I’m telling you this because the more we believe in the Protocols of the Elders of Orthodox Jewish Baltimore, the more we put our faith in a fictional group who run this community, the more we sit around waiting for someone else to do something, the less we all do. If someone else has the keys to this community, if someone else is pulling all the strings, if someone else is in charge, then the way to affect change is by waiting for them, maybe even lobbying them, but there is nothing I can do without them. And that mindset is fatal to the health of our beloved community.

It’s also in direct opposition to everything the Torah stands for. The entire book of Bereishis is a sustained assault against this idea of waiting for leaders to do something. In the ancient and not so ancient world, it was the eldest brother who was the de facto leader of the family. Kayin and Havel, Sheim, Cham, and Yafes, Yishmael and Yitzchak, Eisav and Yaakov. Over and over again, the assumed leader, the elder, is not a leader at all. The leader shirks his responsibility and someone else steps in and saves the day. The Book of Bereishis begs us to not look up for change, but to look within.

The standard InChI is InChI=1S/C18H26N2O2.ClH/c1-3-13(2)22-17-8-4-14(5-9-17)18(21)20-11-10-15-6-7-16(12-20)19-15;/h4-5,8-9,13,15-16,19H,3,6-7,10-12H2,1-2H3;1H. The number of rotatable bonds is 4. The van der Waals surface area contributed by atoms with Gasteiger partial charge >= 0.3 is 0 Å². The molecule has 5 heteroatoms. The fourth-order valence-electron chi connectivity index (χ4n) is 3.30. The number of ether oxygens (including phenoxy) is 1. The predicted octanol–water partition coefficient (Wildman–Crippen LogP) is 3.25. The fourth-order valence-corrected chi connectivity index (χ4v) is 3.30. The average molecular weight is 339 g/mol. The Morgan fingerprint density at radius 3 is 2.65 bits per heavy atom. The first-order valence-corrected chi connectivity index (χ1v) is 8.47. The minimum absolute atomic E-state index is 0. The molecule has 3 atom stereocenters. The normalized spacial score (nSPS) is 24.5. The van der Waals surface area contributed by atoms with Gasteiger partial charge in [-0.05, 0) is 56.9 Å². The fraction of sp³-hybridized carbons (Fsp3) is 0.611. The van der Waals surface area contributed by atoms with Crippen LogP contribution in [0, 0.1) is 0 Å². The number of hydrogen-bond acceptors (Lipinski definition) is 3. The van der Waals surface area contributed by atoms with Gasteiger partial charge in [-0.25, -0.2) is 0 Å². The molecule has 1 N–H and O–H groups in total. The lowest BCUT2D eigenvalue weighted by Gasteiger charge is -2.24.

This theme comes to a crescendo in this week’s Parsha. The eldest brother of the tribes is Reuven. The Lubavitcher Rebbe in one of his sichos suggests that Reuven was the holiest of the brothers. After he sinned, according to Chazal, he spent his nights and days repenting. When things started to unravel for them in Egypt, it was Reuven who immediately recognizes that it was G-d punishing them for selling Yosef. But that’s all he does; he prays, he lectures, he casts blame. But he does not act.

Imagine if the brothers would sit around paralyzed, waiting for Reuven to take charge. Maybe they’d write a nasty social media post. Maybe they’d talk about his lousy leadership at their Shabbos table… The brothers would live and die in the land of Canaan and Yosef would never reunite with his family.